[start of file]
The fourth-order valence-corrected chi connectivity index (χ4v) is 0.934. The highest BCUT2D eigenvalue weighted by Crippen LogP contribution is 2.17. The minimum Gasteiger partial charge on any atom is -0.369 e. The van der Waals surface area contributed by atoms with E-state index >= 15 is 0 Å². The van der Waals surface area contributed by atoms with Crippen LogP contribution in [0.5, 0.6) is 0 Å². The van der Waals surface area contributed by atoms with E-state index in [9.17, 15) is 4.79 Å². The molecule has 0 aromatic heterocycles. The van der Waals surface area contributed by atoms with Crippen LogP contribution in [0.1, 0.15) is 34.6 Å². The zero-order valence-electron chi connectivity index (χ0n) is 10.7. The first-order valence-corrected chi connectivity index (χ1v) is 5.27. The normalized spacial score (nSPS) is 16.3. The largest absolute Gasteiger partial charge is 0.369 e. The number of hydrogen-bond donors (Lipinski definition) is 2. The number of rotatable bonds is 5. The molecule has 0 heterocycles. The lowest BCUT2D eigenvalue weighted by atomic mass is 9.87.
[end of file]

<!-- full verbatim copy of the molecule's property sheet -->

The fourth-order valence-corrected chi connectivity index (χ4v) is 0.934. The highest BCUT2D eigenvalue weighted by Crippen LogP contribution is 2.17. The minimum Gasteiger partial charge on any atom is -0.369 e. The van der Waals surface area contributed by atoms with E-state index >= 15 is 0 Å². The van der Waals surface area contributed by atoms with Crippen LogP contribution in [0.5, 0.6) is 0 Å². The van der Waals surface area contributed by atoms with E-state index in [9.17, 15) is 4.79 Å². The molecule has 0 aromatic heterocycles. The van der Waals surface area contributed by atoms with Crippen LogP contribution in [0.1, 0.15) is 34.6 Å². The zero-order valence-electron chi connectivity index (χ0n) is 10.7. The first-order valence-corrected chi connectivity index (χ1v) is 5.27. The normalized spacial score (nSPS) is 16.3. The largest absolute Gasteiger partial charge is 0.369 e. The number of hydrogen-bond donors (Lipinski definition) is 2. The number of rotatable bonds is 5. The molecule has 0 heterocycles. The lowest BCUT2D eigenvalue weighted by atomic mass is 9.87.